Remyelination can be extensive in multiple sclerosis despite a long disease course 21 April 2007
Patani R, Balaratnam M, Vora A, Reynolds R. Department of Cellular and Molecular Neuroscience, UK MS Tissue Bank, Division of Neuroscience, Imperial College London, Charing Cross Hospital Campus, London, UK.
Experimental studies using models of multiple sclerosis (MS) indicate that rapid and extensive remyelination of inflammatory demyelinated lesions is not only possible, but is the normal situation. The presence of completely remyelinated MS lesions has been noted in numerous studies and routine limited sampling of post mortem MS material suggests that remyelination may be extensive in the early stages but eventually fails. However, visual macroscopic guided sampling tends to be biased towards chronic demyelinated lesions.
Here we have extensively sampled cerebral tissue from two MS cases to investigate the true extent of remyelination. Sections were cut from 185 cerebral tissue blocks and stained with haematoxylin and eosin (H&E), luxol fast blue and cresyl fast violet (LFB/CFV) and anti-myelin oligodendrocyte glycoprotein, human leucocyte antigen-DR (HLA-DR) and 200 kDa neurofilament protein antibodies. Demyelinated areas were identified in 141 blocks, comprising both white matter (WMLs) and/or grey matter lesions.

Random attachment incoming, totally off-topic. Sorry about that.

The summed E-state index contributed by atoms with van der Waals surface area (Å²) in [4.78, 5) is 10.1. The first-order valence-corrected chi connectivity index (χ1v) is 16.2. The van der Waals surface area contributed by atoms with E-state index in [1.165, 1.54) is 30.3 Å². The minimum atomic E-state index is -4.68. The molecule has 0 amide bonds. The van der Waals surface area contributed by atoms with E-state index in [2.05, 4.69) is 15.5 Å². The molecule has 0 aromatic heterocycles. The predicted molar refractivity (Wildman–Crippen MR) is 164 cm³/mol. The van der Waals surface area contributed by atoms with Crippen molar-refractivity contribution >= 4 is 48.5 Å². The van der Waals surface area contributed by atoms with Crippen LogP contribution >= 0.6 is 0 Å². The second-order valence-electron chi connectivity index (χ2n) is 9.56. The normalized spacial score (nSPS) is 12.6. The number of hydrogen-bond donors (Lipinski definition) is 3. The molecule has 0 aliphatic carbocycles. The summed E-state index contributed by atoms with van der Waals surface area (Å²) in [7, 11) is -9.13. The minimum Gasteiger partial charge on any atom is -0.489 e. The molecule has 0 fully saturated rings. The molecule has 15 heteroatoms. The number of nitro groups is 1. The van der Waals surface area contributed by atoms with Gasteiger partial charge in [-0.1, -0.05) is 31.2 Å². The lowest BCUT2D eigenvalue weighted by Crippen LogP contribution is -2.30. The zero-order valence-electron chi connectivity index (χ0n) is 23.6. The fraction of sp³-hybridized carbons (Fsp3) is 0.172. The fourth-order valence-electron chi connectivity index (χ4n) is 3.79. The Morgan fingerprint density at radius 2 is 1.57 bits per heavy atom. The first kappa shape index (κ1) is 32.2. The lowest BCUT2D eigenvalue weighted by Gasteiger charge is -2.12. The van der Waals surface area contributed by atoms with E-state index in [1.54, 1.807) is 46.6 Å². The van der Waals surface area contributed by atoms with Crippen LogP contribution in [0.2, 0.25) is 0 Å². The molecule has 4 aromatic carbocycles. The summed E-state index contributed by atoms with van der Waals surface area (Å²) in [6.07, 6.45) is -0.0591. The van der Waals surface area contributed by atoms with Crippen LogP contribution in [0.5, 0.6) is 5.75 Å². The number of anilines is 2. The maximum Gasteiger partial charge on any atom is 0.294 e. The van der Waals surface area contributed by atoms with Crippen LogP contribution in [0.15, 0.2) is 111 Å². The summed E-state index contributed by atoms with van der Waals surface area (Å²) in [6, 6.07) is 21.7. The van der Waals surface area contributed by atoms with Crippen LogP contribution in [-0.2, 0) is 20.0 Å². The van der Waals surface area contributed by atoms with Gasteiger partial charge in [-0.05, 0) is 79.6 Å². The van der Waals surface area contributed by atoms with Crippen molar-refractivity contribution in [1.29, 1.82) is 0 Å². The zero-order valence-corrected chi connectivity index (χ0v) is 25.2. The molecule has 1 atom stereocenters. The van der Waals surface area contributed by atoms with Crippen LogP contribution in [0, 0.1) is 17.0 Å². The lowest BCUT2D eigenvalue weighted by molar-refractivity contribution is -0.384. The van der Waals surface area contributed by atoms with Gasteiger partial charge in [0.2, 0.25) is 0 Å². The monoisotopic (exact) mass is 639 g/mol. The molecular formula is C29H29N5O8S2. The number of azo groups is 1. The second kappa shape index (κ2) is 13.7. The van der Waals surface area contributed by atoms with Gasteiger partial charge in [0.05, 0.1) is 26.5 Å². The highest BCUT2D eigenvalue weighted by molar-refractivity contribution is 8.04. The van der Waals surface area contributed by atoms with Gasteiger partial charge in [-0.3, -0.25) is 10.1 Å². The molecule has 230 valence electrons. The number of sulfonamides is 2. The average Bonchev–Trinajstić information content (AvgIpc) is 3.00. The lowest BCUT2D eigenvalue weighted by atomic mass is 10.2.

In total, 168 WMLs were identified, 22% of which were shadow plaques, 73% were partially remyelinated and only 5% were completely demyelinated. The average extent of lesion remyelination for all WMLs investigated was 47%. Increased density of HLA-DR(+) macrophages and microglia at the lesion border correlated significantly with more extensive remyelination.
Results from this study of two patients with long standing disease suggest that remyelination in MS may be more extensive than previously thought.
Source: Neuropathol Appl Neurobiol. 2007 Apr 18